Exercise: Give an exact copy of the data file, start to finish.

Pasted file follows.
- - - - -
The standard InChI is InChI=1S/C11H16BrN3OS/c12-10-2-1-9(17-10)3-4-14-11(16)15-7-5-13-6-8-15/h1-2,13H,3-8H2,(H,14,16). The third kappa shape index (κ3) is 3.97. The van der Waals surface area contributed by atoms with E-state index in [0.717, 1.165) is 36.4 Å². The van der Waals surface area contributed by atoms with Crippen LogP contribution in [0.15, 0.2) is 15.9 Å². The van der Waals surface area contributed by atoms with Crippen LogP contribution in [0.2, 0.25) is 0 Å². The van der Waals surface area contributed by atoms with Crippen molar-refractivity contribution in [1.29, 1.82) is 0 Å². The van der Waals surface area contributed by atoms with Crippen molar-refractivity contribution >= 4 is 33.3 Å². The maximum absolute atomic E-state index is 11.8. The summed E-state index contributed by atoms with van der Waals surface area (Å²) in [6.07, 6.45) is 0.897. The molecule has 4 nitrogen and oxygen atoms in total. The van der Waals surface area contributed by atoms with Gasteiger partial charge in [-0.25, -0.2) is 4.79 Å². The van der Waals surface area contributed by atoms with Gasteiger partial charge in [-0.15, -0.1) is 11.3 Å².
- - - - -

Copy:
The standard InChI is InChI=1S/C11H16BrN3OS/c12-10-2-1-9(17-10)3-4-14-11(16)15-7-5-13-6-8-15/h1-2,13H,3-8H2,(H,14,16). The third kappa shape index (κ3) is 3.97. The van der Waals surface area contributed by atoms with E-state index in [0.717, 1.165) is 36.4 Å². The van der Waals surface area contributed by atoms with Crippen LogP contribution in [0.15, 0.2) is 15.9 Å². The van der Waals surface area contributed by atoms with Crippen LogP contribution in [0.2, 0.25) is 0 Å². The van der Waals surface area contributed by atoms with Crippen molar-refractivity contribution in [1.29, 1.82) is 0 Å². The van der Waals surface area contributed by atoms with Crippen molar-refractivity contribution >= 4 is 33.3 Å². The maximum absolute atomic E-state index is 11.8. The summed E-state index contributed by atoms with van der Waals surface area (Å²) in [6.07, 6.45) is 0.897. The molecule has 4 nitrogen and oxygen atoms in total. The van der Waals surface area contributed by atoms with Gasteiger partial charge in [-0.25, -0.2) is 4.79 Å². The van der Waals surface area contributed by atoms with Gasteiger partial charge in [-0.15, -0.1) is 11.3 Å².